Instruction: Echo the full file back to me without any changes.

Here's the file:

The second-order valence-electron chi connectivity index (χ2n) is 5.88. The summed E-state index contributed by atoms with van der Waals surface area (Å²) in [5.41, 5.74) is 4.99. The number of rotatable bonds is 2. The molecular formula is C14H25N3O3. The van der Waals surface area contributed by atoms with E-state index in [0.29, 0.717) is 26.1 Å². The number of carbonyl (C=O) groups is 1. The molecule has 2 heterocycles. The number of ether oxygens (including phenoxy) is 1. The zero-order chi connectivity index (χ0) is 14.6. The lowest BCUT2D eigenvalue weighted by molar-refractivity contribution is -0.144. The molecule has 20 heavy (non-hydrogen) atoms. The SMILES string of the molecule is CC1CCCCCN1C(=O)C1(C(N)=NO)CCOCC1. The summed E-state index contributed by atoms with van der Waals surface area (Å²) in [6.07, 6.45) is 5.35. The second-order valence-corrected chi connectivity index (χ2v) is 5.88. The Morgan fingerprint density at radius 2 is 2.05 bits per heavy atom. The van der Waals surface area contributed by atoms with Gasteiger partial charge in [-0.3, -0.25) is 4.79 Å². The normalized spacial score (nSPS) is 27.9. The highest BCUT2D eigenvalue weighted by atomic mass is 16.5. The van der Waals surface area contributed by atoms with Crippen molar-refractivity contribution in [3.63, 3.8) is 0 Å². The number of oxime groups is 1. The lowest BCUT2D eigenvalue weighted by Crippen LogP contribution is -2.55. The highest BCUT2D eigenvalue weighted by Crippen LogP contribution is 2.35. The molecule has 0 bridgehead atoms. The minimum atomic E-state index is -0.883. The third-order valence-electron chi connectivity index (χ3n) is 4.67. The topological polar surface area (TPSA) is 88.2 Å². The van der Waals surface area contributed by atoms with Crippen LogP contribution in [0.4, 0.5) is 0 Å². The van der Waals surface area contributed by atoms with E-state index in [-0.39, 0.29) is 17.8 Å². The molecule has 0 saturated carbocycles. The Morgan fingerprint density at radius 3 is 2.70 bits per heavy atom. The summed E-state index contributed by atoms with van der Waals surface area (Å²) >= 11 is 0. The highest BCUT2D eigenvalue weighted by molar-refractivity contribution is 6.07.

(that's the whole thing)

The second-order valence-electron chi connectivity index (χ2n) is 5.88. The summed E-state index contributed by atoms with van der Waals surface area (Å²) in [5.41, 5.74) is 4.99. The number of rotatable bonds is 2. The molecular formula is C14H25N3O3. The van der Waals surface area contributed by atoms with E-state index in [0.29, 0.717) is 26.1 Å². The number of carbonyl (C=O) groups is 1. The molecule has 2 heterocycles. The number of ether oxygens (including phenoxy) is 1. The zero-order chi connectivity index (χ0) is 14.6. The lowest BCUT2D eigenvalue weighted by molar-refractivity contribution is -0.144. The molecule has 20 heavy (non-hydrogen) atoms. The SMILES string of the molecule is CC1CCCCCN1C(=O)C1(C(N)=NO)CCOCC1. The summed E-state index contributed by atoms with van der Waals surface area (Å²) in [6.07, 6.45) is 5.35. The second-order valence-corrected chi connectivity index (χ2v) is 5.88. The Morgan fingerprint density at radius 2 is 2.05 bits per heavy atom. The van der Waals surface area contributed by atoms with Gasteiger partial charge in [-0.3, -0.25) is 4.79 Å². The normalized spacial score (nSPS) is 27.9. The highest BCUT2D eigenvalue weighted by atomic mass is 16.5. The van der Waals surface area contributed by atoms with Crippen molar-refractivity contribution in [3.63, 3.8) is 0 Å². The number of oxime groups is 1. The lowest BCUT2D eigenvalue weighted by Crippen LogP contribution is -2.55. The highest BCUT2D eigenvalue weighted by Crippen LogP contribution is 2.35. The molecule has 0 bridgehead atoms. The minimum atomic E-state index is -0.883. The third-order valence-electron chi connectivity index (χ3n) is 4.67. The topological polar surface area (TPSA) is 88.2 Å². The van der Waals surface area contributed by atoms with Crippen LogP contribution in [0.4, 0.5) is 0 Å². The van der Waals surface area contributed by atoms with E-state index in [-0.39, 0.29) is 17.8 Å². The molecule has 0 saturated carbocycles. The Morgan fingerprint density at radius 3 is 2.70 bits per heavy atom. The summed E-state index contributed by atoms with van der Waals surface area (Å²) >= 11 is 0. The highest BCUT2D eigenvalue weighted by molar-refractivity contribution is 6.07.